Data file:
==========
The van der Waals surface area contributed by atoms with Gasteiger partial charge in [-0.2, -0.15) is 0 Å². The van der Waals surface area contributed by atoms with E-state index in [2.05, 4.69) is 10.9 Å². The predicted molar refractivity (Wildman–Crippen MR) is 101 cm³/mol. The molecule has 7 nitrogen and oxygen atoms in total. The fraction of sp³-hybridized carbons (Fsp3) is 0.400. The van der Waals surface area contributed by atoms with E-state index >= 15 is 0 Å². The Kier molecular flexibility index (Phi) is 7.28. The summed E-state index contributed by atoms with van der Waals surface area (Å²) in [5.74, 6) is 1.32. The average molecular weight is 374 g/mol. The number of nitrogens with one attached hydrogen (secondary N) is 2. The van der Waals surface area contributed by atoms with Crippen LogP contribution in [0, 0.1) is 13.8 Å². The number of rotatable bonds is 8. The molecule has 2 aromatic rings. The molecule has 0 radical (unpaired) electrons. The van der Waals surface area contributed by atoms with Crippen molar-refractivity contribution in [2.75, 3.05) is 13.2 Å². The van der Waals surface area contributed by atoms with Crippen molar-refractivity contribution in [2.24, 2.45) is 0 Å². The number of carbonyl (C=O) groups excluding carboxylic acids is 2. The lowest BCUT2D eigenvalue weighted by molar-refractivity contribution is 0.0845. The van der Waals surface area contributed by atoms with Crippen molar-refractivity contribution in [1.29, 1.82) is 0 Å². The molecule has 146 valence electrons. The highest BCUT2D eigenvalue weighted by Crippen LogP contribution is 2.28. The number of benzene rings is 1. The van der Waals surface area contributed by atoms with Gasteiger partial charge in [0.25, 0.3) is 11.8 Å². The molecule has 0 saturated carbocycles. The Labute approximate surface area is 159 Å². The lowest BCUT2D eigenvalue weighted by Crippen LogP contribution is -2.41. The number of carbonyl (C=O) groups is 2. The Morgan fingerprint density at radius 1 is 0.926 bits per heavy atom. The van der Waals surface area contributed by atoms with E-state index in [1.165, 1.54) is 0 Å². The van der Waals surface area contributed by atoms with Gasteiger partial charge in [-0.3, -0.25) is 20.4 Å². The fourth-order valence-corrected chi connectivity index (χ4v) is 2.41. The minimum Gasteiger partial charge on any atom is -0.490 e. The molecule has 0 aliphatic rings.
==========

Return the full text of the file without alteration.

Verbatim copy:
The van der Waals surface area contributed by atoms with Gasteiger partial charge in [-0.2, -0.15) is 0 Å². The van der Waals surface area contributed by atoms with E-state index in [2.05, 4.69) is 10.9 Å². The predicted molar refractivity (Wildman–Crippen MR) is 101 cm³/mol. The molecule has 7 nitrogen and oxygen atoms in total. The fraction of sp³-hybridized carbons (Fsp3) is 0.400. The van der Waals surface area contributed by atoms with E-state index >= 15 is 0 Å². The Kier molecular flexibility index (Phi) is 7.28. The summed E-state index contributed by atoms with van der Waals surface area (Å²) in [5.74, 6) is 1.32. The average molecular weight is 374 g/mol. The number of nitrogens with one attached hydrogen (secondary N) is 2. The van der Waals surface area contributed by atoms with Crippen LogP contribution in [0, 0.1) is 13.8 Å². The number of rotatable bonds is 8. The molecule has 2 aromatic rings. The molecule has 0 radical (unpaired) electrons. The van der Waals surface area contributed by atoms with Crippen molar-refractivity contribution in [2.75, 3.05) is 13.2 Å². The van der Waals surface area contributed by atoms with Crippen molar-refractivity contribution in [2.24, 2.45) is 0 Å². The number of carbonyl (C=O) groups excluding carboxylic acids is 2. The lowest BCUT2D eigenvalue weighted by molar-refractivity contribution is 0.0845. The van der Waals surface area contributed by atoms with Crippen molar-refractivity contribution in [1.29, 1.82) is 0 Å². The molecule has 146 valence electrons. The highest BCUT2D eigenvalue weighted by Crippen LogP contribution is 2.28. The number of benzene rings is 1. The van der Waals surface area contributed by atoms with Gasteiger partial charge in [0.25, 0.3) is 11.8 Å². The molecule has 0 saturated carbocycles. The Labute approximate surface area is 159 Å². The lowest BCUT2D eigenvalue weighted by Crippen LogP contribution is -2.41. The number of carbonyl (C=O) groups is 2. The Morgan fingerprint density at radius 1 is 0.926 bits per heavy atom. The van der Waals surface area contributed by atoms with E-state index in [1.165, 1.54) is 0 Å². The van der Waals surface area contributed by atoms with Gasteiger partial charge in [-0.3, -0.25) is 20.4 Å². The fourth-order valence-corrected chi connectivity index (χ4v) is 2.41. The minimum Gasteiger partial charge on any atom is -0.490 e. The molecule has 0 aliphatic rings.